Holistic Wellness Coaching?
- 0Jun 22, '12 by BA.LVNHello,
I was curious as to how many of you have pursued a certification in coaching, as a nurse....more specifically a "Holistic Life Coach" certification. I'm researching various avenues, and Spencer Institute offers a short/self paced certification process to obtain such a certification.
However, I was wondering, if I were to work as a Holistic Life Coach, promoting wellness of mind, body, and the spiritual being, would being an LVN hinder me from having my own independent practice? I'd like to include in my "bio" of sorts that I'm a nurse w/ experience, but wondering if I should keep that separate as I won't be working under a RN or MD...for liability purposes....
any info would help!
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- 1Jul 4, '12 by tlancioHi,
The answer to your question about "would being an LVN hinder me from having my own independent practice" is NO, absolutely not. In fact you are at an advantage being a nurse and yes in your bio make sure you state you are a nurse. Many people are Holistic Life Coaches without a health or nursing background, you go for it.
I would suggest you take a course that allows you to demonstrate how to do coaching as it is not want you are used to doing as a nurse. The American Holistic Nurses Ass. has a list of approved programs on their website. Take a look at these programs and understand by reading, researching and doing all you can to learn what Holistic Coaching is all about.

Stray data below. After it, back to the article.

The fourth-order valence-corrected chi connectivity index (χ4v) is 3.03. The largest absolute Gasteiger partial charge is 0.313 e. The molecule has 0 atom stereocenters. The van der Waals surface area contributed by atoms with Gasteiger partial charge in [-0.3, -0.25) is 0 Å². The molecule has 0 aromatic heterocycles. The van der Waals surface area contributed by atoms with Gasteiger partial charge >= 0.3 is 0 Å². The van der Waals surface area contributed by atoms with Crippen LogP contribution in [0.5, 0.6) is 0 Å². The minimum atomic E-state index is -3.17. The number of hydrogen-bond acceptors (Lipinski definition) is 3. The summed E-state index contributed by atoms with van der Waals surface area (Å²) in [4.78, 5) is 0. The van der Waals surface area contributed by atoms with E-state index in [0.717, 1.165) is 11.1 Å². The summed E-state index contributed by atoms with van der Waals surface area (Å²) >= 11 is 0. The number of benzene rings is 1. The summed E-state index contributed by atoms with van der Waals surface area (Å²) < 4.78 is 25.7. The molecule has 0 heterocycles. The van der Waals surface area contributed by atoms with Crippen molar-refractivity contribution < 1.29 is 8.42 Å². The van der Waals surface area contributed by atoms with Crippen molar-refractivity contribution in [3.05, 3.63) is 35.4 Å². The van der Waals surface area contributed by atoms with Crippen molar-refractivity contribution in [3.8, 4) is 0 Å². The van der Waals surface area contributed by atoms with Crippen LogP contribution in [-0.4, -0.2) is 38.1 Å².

This is a great field to get into, Good Luck!
- 2Mar 17, '13 by basin_and_towelI am in the process of being certified as a health coach, so I've been looking into this in depth. I am an LPN, but I also have a bachelor's degree in psychology and health science. I've been wondering if being an LPN would hinder me, and I decided that it would be best not to market myself as an LPN coach, but instead to leave the LPN out of it altogether. People become coaches without being a nurse, but as soon as you connect your nursing with it, you increase your chances for liability. You are at an advantage because of the knowledge base you have, not because of the license you hold. You don't need to justify your ability to do coaching. Your certification will speak for itself.
- 0Aug 16 by AnneDuvall75I think with all of these programs it is "buyer beware." I look at some of these programs developed by people with no health care credentials or no degrees in medical psychology (Spencer) or neither (Wellcoaches), and I wonder if we would take a program on diabetes developed by people without clinical training training or expertise in diabetes. Our company spent a year reviewing all the programs and our criteria was it had to be evidence-based, recognized by payers, developed by professionals with training and credentials in health care and health psychology, but designed for interdisciplinary care team. We chose HealthSciences CCP Health Coach, but I guess the whole experience made it clear to me that you really have to do your own research on the program. We counted over 20 certifications programs and some were complete scams and listed online as scams-but I knew friends who wasted money on them! Then there are supposed Health Coaching "Societies" that are for profit companies. Anyway, you have to focus on a program based on motivational interviewing because it is the only approach proven to work. It is supported by over 300 studies and used all around the world. I am working on my Registered Health Coach certification, and then will apply to the Motivational Interviewing Network of Trainers Course next, but it is tough to get accepted. Anyway, do your homework! Anyone else applied for the MINT new trainer course?